Stand up, Stand Tall

Stand up, Stand Tall

Welcome Minnie and Daisy to the farm.

Welcome Minnie and Daisy to the farm. Barn cats play an important part of controlling field mice and other rodents around our place. As you can tell, we all love having these kittens around.

Thank you to everyone who expressed concern over how our crops fared the storms. We are happy to share (see photo below) that they have recovered as much as can be expected. They have stood back up, standing tall and looking like a crop is in their future. I shared the photos last week as an opportunity to help everyone better understand what happens to farmers’ crops when storms roll through.

One comment from our blog post sticks out – “After all my years of farming, one thing I have learned, is that we do everything we can to ensure that the crop we put in the ground will grow and reap a harvest with whatever weather conditions Mother Nature gives us. If you were thinking positively when you planted it, chances are…it will be ok.”

This comment reminded me that farming presents more learning lessons than one realizes. In fact, it reminds me a lot of life and parenting. We do all we can to ensure that we are helping our children grow up to be productive, loving and caring people who provide back to this world more than they have been given. We think positively about their future. While we are preparing them, similar to preparing to growing a crop, we do the best we can hoping that whatever storms come their way in life that they to, like the corn, will stand back up, stand tall and reap a productive lifetime.

Garden Science

This is a photo of the top of the corn plant last week.

This is a photo of the top of the corn plant last week. Take time to check out the different plants. They really are unique.

The ornamental corn leaf feels different then the...

The ornamental corn leaf feels different then the…

broom corn leaf...

broom corn leaf…

then the field corn leaf. All are unique to the type of corn variety that it is.

then the field corn leaf. All are unique to the type of corn variety that it is.

Great news. All types of corn are standing back up on their own. When I refer to types I mean: sweet corn, field corn, ornamental corn, broom corn and popcorn. Corn genetics are an amazing thing. Thanks to plant scientists these plant varieties were able to withstand that strong wind and straighten back up to keep on growing. I think it also helped that we were all praying for this to happen. God is good!

Great news. All types of corn are standing back up and standing tall on their own. When I refer to types I mean: sweet corn, field corn, ornamental corn, broom corn and popcorn. Corn genetics are an amazing thing. Thanks to the plant scientists, these plant varieties were able to withstand that strong wind and straighten back up to keep on growing. I think it also helped that we were all praying for this to happen. God is good!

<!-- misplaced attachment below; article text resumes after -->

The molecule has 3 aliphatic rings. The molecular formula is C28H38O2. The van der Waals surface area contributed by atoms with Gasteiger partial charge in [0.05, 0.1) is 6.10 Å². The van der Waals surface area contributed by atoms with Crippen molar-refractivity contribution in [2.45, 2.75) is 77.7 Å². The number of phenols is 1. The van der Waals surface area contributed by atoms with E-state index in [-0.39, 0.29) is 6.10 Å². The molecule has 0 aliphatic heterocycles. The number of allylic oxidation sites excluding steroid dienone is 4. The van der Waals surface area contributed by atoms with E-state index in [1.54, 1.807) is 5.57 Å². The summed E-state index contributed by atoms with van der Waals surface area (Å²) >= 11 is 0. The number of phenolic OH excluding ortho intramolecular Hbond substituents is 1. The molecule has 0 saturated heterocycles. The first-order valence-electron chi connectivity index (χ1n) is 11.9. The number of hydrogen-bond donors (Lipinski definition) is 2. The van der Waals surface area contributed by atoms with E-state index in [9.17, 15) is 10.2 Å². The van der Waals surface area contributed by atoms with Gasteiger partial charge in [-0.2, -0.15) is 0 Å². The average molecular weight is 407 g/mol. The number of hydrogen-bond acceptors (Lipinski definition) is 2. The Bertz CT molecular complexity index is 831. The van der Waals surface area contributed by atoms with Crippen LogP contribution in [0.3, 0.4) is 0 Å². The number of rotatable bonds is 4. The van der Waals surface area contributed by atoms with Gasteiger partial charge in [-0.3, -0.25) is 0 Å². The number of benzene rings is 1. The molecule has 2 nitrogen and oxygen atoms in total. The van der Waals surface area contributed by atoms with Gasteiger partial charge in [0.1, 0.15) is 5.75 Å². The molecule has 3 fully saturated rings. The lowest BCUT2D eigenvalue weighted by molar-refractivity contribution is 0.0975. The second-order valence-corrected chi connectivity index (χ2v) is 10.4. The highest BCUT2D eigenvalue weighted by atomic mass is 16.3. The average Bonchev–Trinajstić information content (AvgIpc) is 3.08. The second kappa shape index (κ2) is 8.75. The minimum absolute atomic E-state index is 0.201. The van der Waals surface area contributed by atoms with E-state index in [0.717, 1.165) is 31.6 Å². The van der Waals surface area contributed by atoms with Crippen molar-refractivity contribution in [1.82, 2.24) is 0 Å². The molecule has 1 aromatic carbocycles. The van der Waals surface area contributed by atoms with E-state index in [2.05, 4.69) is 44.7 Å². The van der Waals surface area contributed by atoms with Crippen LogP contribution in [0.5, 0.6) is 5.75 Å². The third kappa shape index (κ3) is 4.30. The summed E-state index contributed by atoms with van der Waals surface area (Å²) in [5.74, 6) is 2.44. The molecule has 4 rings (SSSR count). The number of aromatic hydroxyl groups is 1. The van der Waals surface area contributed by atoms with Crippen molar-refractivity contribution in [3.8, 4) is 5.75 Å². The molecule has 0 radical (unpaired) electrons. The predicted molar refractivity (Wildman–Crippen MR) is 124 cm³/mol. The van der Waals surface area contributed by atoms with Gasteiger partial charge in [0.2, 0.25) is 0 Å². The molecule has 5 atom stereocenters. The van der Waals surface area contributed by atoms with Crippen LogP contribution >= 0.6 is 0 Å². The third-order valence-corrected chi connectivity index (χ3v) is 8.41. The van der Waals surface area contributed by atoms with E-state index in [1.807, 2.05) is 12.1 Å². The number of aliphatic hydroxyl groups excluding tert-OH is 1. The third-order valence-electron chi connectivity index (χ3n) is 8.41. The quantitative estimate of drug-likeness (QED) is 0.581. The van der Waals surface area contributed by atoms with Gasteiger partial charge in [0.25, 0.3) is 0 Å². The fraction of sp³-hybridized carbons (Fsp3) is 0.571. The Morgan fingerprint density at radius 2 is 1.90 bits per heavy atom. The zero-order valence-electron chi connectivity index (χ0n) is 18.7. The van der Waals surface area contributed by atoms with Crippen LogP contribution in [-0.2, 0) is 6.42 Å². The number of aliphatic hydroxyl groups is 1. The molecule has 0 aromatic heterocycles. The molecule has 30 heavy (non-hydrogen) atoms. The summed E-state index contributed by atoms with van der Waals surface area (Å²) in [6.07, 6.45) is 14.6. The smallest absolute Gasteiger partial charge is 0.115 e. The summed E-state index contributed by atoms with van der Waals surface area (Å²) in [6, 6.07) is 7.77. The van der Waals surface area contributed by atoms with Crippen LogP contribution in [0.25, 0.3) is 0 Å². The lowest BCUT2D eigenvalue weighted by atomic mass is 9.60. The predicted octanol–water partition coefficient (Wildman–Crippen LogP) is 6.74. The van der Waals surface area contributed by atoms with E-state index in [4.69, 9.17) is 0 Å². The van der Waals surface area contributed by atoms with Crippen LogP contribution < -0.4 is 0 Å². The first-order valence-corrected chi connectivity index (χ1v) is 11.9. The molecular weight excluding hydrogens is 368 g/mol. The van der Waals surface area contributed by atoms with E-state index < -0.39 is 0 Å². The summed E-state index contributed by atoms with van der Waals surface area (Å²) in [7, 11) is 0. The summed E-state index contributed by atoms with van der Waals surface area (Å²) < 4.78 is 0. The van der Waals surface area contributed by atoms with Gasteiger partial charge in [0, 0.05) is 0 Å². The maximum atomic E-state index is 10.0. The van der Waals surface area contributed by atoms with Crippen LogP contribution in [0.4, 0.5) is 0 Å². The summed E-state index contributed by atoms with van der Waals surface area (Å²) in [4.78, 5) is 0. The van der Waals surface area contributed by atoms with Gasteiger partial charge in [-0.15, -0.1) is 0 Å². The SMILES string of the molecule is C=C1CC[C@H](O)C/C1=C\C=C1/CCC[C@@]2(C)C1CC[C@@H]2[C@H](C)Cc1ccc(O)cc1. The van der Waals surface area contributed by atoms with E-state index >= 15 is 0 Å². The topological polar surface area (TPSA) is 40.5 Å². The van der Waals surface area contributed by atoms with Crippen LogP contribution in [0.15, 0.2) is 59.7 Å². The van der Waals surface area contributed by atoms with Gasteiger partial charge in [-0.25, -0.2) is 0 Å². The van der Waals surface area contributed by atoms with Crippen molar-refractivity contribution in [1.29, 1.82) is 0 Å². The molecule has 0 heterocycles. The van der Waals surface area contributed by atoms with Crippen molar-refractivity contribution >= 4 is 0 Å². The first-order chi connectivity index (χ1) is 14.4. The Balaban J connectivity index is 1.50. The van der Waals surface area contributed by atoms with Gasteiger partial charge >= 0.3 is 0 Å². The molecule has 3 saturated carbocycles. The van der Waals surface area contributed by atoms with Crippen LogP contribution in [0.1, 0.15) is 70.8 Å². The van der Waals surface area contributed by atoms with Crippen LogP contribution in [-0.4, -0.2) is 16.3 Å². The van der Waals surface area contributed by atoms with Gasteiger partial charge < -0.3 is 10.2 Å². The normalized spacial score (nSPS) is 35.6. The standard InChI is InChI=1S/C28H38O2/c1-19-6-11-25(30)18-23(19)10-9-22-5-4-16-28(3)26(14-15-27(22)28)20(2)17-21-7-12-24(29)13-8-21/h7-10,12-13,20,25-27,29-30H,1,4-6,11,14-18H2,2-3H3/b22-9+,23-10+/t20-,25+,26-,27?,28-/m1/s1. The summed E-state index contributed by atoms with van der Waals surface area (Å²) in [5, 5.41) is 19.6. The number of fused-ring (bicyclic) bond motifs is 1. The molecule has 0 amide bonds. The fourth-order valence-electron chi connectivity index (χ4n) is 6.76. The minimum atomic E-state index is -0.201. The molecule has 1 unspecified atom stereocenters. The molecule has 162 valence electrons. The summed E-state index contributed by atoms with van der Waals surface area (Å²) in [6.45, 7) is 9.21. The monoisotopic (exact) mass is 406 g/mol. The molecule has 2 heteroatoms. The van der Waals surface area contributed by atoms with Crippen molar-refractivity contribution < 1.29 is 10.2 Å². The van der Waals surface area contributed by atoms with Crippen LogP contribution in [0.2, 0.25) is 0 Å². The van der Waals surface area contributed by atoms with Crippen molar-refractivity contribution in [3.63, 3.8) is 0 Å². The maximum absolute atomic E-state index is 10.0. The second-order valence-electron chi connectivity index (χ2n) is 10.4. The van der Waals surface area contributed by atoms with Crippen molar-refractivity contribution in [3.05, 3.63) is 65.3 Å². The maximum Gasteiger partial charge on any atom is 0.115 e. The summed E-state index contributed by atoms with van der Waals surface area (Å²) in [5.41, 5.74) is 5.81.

Boxes of Produce

This list is prepared before we harvest your share. Some guesswork is involved! We do our best to predict which crops will be ready to harvest, but sometimes crops are on the list that are not in the share, and sometimes crops will be in the share even though they’re not on the list. Remember food safety in your kitchen when preparing, always wash your hands before working with your produce and always wash your produce before eating. Some of the crops are ran under cold well water to take the field heat off of them so they last longer in your refrigerators. They are not washed – just cooled. So remember to wash your vegetables before eating. 

Black Seeded Simpson Lettuce – With a lot of lettuce in your boxes, check out Martha Stewart’s lettuce salad recipes or this potluck taco idea for picnics and family gatherings. 

Prizeleaf and Red Oak Leaf Lettuce – I love these beautiful lettuces – Prizeleaf is green with reddish tips and Red Oak Leaf is a red lettuce leaf. They add such a wonderful color to salads and sandwiches.

Spinach and Beet Leaves – We thinned our beets and have combined them with the spinach for a healthy salad mix.

Carrots

Carrots

Carrots – Some beautiful carrots this week.

Kale – Here are some recipes for this vegetable. Two varieties Dwarf Blue Curled Vates and Ursa Kale.

Kohlrabi

Kohlrabi

Kohlrabi – You either have a purple or green kohlrabi in your box.

Beet –  Dark Detroit Red Beets – Learn how to cook beets here.

 

Picking green beans can literally be exhausting.

Picking green beans can literally be exhausting.

Green Beans – Plenty are growing – let us know if you would like any to can or freeze. Here are some recipe ideas.

Watermelon Radish

Watermelon Radish

Radishes – Watermelon radishes – let us know what you think about this vegetable.

Golden Egg Hybrid Summer Squash –  The best-tasting squash in Burpee’s taste trials for 2 years in a row.

Quite the zucchini and summer squash harvest this week.

The zucchini and summer squash harvest this week.

Zucchini – The zucchini is growing like crazy. Learn how to save it for use during the cold winter months From the Farm Table and try some of the recipe ideas from Martha Stewart.

Onions – red onions – These onions took a beating in the storms. They had stopped growing so we harvested them this week.

Fresh Basil – some of you have basil in your herb pots and some do not. Check out these basil ideas.